a trying start to 2020

each time i head outside for a walk with my family (whilst we are still allowed outside for exercise – please don’t ruin it for us, the ones that have no access to outside spaces or the luxury of a garden) i am overcome with sadness. last week was my first trip into a shop in a while as we had been isolating with symptoms. all recovered and feeling better i went to get some a few bits of food and saw all the seperation markings on the floor both outside and inside the shop to maintain people stay two metres a part.

it is incredibly surreal having to dodge the few people allowed inside a supermarket at one time. i witnessed people being told to seperate if they were suspected of shopping together flouting the one adult per household rule. i have seen the signs on shop doors saying closed until further notice and it widens it up with just how many people are being affected by this.

i have friends and family members being advised to stay home and in isolation for 12 weeks who i can still connect with online and through video calling. friends who can thankfully work at home and those that have been laid off or furloughed from their job. on my walks i have seen people maintaining distancing but also giving a smile and a hello as they walk their dog.

i have heard stories on how this is hard and how i should be grateful for what i have because i’m one of the lucky ones. that’s true, i am. i am fortunate enough to be with my partner and kids in a social housing home without the threat of being evicted and the safety net of some student finance at the start of may to help us pay our rent and bills until the furlough scheme comes in. i should be able to claim some money from the taxable self employed grant in june. we’re not keyworkers so we don’t have to work right now.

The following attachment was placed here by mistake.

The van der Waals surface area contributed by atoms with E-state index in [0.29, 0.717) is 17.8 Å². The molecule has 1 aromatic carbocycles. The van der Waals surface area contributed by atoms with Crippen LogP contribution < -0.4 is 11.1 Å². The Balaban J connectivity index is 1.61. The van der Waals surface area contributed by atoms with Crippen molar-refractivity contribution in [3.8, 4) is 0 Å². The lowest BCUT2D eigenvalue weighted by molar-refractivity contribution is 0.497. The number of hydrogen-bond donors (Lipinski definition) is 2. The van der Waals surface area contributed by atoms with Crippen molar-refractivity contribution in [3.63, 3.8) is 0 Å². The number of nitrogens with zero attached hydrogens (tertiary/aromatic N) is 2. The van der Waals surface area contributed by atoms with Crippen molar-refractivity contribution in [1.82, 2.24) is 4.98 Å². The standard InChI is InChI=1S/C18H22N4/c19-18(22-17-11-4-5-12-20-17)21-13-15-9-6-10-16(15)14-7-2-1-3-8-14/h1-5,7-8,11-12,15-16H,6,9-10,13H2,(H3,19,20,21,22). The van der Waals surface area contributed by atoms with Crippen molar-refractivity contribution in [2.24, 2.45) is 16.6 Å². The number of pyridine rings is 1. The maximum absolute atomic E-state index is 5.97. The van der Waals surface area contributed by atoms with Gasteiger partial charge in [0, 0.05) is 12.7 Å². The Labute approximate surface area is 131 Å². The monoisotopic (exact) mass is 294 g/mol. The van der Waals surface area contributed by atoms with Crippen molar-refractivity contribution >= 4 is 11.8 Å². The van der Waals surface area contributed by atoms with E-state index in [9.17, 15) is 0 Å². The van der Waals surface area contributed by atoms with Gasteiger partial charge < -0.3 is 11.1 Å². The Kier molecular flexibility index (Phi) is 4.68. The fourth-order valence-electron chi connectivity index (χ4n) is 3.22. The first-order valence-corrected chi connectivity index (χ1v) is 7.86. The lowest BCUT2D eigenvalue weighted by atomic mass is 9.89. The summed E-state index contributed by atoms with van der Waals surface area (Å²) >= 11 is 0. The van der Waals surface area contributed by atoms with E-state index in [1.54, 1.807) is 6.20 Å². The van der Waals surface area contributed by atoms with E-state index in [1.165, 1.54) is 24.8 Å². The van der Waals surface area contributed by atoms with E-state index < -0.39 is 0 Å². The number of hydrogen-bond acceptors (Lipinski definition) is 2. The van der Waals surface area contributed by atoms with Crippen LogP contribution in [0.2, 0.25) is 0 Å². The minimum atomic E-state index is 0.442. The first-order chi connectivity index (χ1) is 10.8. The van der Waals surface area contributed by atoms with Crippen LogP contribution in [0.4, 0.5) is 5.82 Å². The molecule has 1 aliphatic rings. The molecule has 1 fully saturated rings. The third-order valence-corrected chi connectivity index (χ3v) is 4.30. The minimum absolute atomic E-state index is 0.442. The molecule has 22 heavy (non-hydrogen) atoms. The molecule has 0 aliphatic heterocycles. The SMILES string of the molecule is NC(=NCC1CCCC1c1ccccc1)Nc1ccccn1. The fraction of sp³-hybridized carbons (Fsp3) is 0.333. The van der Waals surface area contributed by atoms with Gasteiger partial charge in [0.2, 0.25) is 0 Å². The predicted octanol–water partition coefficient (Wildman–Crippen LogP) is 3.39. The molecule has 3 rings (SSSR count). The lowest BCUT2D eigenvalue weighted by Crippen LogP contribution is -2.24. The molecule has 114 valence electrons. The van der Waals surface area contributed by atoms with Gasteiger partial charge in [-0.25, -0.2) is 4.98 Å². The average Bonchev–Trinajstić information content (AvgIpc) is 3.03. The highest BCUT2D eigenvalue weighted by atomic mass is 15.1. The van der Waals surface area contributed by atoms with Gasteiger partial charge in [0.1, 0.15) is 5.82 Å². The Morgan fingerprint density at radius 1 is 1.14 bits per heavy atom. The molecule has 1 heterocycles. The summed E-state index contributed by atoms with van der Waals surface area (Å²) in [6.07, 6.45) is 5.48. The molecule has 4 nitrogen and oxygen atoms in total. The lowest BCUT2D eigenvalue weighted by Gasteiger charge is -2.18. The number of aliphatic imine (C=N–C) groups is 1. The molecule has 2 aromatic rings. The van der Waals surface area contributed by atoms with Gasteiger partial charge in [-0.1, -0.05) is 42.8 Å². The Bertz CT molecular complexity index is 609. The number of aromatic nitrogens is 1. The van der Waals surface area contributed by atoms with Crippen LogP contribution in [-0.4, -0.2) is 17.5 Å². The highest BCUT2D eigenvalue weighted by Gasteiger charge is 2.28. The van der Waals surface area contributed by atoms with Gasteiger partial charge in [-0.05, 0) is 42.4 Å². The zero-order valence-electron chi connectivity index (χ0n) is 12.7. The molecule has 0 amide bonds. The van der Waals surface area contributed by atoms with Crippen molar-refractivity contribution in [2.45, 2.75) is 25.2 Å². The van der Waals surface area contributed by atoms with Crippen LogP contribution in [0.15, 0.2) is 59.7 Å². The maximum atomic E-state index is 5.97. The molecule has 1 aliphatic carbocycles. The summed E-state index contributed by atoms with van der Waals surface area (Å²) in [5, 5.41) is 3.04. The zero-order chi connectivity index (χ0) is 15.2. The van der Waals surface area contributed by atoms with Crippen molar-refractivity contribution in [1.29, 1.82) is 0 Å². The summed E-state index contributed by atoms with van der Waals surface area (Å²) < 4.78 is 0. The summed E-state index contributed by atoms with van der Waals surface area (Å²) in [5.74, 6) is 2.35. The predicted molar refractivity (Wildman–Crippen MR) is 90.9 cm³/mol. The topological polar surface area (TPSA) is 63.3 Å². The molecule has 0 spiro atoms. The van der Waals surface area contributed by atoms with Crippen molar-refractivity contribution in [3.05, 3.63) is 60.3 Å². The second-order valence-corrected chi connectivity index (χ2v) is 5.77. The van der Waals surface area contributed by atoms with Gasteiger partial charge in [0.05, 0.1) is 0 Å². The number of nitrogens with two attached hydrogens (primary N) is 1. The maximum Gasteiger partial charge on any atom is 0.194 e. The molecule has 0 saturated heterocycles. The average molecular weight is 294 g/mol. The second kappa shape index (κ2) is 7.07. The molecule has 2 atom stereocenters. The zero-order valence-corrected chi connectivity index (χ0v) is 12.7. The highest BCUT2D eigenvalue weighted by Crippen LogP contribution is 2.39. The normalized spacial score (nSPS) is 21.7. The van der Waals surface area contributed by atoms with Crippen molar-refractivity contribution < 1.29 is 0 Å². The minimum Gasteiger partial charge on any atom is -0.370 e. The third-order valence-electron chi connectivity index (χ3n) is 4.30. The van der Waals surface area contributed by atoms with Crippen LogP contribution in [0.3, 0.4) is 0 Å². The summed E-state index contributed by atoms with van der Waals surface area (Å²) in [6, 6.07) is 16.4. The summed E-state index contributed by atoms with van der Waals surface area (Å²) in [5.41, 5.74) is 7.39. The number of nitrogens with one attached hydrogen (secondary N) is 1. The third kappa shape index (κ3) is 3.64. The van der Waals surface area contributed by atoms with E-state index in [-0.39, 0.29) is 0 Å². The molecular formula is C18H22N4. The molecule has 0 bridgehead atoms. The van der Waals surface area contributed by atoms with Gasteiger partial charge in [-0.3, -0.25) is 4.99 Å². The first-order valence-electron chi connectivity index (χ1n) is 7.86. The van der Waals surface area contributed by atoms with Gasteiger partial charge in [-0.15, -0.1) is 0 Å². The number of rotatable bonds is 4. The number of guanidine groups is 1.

there are of course others that are much better off than us. those that are working from home on full pay, those with a garden and access to outside spaces on their property. those that have savings to cover their bills for the time being. anyone that has a delivery saver spot and can get a weekly online shop. those without kids that are working from home but don’t have to also figure out how to homeschool and explain over and over why they can’t see family or friends or touch people or run or climb or do anything that could involve a trip to a & e because we can’t put pressure on the stretched nhs like that. those that have the privledge and virtue signalling to tell us ‘it could be worse’.

of course i know that it could be worse but it doesn’t mean it’s not hard. it’s all relative isn’t it? someone else’s hard doesn’t invalidate how hard it is for me and my family. i of course feel sorry for people that fall through the gaps and have much more restriction than i do, of course i do. i am overwhelmed with sadness reading how many people have died due to this disease today. i am angered by the amount of conspiracy theories going around. i am frustrated at the lack of work available right now. i am feeling just about everything too.

these are trying times for us all, times we didn’t expect to have to deal with in 2020. a part of history we don’t want to be part of but will be. a time when we are likely to lose loved ones or see the grief of others. regardless of what happens we are going to feel the effects of this for a long, long time.

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